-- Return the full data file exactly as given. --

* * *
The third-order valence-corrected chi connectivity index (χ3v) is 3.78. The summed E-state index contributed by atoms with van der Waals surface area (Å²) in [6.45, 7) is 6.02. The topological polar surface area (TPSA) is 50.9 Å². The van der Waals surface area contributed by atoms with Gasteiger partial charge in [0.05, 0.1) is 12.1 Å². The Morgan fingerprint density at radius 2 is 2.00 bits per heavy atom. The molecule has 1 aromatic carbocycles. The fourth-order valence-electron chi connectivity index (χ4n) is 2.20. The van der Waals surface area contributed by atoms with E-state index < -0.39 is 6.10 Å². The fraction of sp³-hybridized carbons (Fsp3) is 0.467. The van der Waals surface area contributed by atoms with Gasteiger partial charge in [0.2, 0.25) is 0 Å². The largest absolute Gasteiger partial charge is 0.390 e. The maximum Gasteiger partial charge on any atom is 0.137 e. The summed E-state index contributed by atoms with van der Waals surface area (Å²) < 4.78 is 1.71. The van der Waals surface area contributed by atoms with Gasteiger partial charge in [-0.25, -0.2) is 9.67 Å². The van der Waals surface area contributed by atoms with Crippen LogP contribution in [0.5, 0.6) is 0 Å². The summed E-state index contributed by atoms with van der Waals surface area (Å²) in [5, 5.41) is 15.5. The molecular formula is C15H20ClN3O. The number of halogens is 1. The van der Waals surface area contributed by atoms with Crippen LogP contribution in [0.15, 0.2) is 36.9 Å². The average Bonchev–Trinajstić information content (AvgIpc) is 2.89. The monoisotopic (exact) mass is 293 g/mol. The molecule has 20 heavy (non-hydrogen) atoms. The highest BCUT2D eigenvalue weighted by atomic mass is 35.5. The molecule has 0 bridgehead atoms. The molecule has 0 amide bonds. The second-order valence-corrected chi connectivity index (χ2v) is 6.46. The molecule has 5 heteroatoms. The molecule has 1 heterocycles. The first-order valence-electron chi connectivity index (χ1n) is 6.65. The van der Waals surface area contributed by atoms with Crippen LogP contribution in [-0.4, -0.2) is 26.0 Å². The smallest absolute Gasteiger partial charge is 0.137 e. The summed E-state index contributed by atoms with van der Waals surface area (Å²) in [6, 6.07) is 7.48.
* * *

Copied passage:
The third-order valence-corrected chi connectivity index (χ3v) is 3.78. The summed E-state index contributed by atoms with van der Waals surface area (Å²) in [6.45, 7) is 6.02. The topological polar surface area (TPSA) is 50.9 Å². The van der Waals surface area contributed by atoms with Gasteiger partial charge in [0.05, 0.1) is 12.1 Å². The Morgan fingerprint density at radius 2 is 2.00 bits per heavy atom. The molecule has 1 aromatic carbocycles. The fourth-order valence-electron chi connectivity index (χ4n) is 2.20. The van der Waals surface area contributed by atoms with E-state index < -0.39 is 6.10 Å². The fraction of sp³-hybridized carbons (Fsp3) is 0.467. The van der Waals surface area contributed by atoms with Gasteiger partial charge in [0.2, 0.25) is 0 Å². The largest absolute Gasteiger partial charge is 0.390 e. The maximum Gasteiger partial charge on any atom is 0.137 e. The summed E-state index contributed by atoms with van der Waals surface area (Å²) < 4.78 is 1.71. The van der Waals surface area contributed by atoms with Gasteiger partial charge in [-0.25, -0.2) is 9.67 Å². The van der Waals surface area contributed by atoms with Crippen LogP contribution in [0.5, 0.6) is 0 Å². The summed E-state index contributed by atoms with van der Waals surface area (Å²) in [5, 5.41) is 15.5. The molecular formula is C15H20ClN3O. The number of halogens is 1. The van der Waals surface area contributed by atoms with Crippen LogP contribution in [0.15, 0.2) is 36.9 Å². The average Bonchev–Trinajstić information content (AvgIpc) is 2.89. The monoisotopic (exact) mass is 293 g/mol. The molecule has 20 heavy (non-hydrogen) atoms. The highest BCUT2D eigenvalue weighted by atomic mass is 35.5. The molecule has 0 bridgehead atoms. The molecule has 0 amide bonds. The second-order valence-corrected chi connectivity index (χ2v) is 6.46. The molecule has 5 heteroatoms. The molecule has 1 heterocycles. The first-order valence-electron chi connectivity index (χ1n) is 6.65. The van der Waals surface area contributed by atoms with Crippen LogP contribution in [-0.4, -0.2) is 26.0 Å². The smallest absolute Gasteiger partial charge is 0.137 e. The summed E-state index contributed by atoms with van der Waals surface area (Å²) in [6, 6.07) is 7.48.